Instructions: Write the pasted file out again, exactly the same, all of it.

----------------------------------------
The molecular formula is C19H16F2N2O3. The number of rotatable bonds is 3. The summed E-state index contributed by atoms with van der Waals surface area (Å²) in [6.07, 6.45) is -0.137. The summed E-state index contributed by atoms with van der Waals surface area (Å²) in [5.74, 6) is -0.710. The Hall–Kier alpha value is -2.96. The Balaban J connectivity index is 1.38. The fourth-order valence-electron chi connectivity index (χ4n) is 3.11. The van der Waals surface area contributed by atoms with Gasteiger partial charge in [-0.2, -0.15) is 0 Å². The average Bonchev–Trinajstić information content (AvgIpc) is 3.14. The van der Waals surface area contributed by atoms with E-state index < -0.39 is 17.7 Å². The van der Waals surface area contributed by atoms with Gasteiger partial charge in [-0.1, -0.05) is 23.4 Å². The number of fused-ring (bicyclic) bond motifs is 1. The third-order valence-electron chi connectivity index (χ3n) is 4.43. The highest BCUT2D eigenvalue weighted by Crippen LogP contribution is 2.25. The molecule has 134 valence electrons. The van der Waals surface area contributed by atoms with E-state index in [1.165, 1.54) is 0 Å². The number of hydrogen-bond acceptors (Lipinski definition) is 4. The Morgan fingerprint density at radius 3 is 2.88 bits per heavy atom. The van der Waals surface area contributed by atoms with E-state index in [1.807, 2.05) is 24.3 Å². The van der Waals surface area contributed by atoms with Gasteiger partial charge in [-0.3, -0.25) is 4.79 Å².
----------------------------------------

The molecular formula is C19H16F2N2O3. The number of rotatable bonds is 3. The summed E-state index contributed by atoms with van der Waals surface area (Å²) in [6.07, 6.45) is -0.137. The summed E-state index contributed by atoms with van der Waals surface area (Å²) in [5.74, 6) is -0.710. The Hall–Kier alpha value is -2.96. The Balaban J connectivity index is 1.38. The fourth-order valence-electron chi connectivity index (χ4n) is 3.11. The van der Waals surface area contributed by atoms with Gasteiger partial charge in [-0.2, -0.15) is 0 Å². The average Bonchev–Trinajstić information content (AvgIpc) is 3.14. The van der Waals surface area contributed by atoms with E-state index < -0.39 is 17.7 Å². The van der Waals surface area contributed by atoms with Gasteiger partial charge in [-0.1, -0.05) is 23.4 Å². The number of fused-ring (bicyclic) bond motifs is 1. The third-order valence-electron chi connectivity index (χ3n) is 4.43. The highest BCUT2D eigenvalue weighted by Crippen LogP contribution is 2.25. The molecule has 134 valence electrons. The van der Waals surface area contributed by atoms with E-state index in [1.165, 1.54) is 0 Å². The number of hydrogen-bond acceptors (Lipinski definition) is 4. The Morgan fingerprint density at radius 3 is 2.88 bits per heavy atom. The van der Waals surface area contributed by atoms with E-state index in [1.807, 2.05) is 24.3 Å². The van der Waals surface area contributed by atoms with Gasteiger partial charge in [-0.3, -0.25) is 4.79 Å².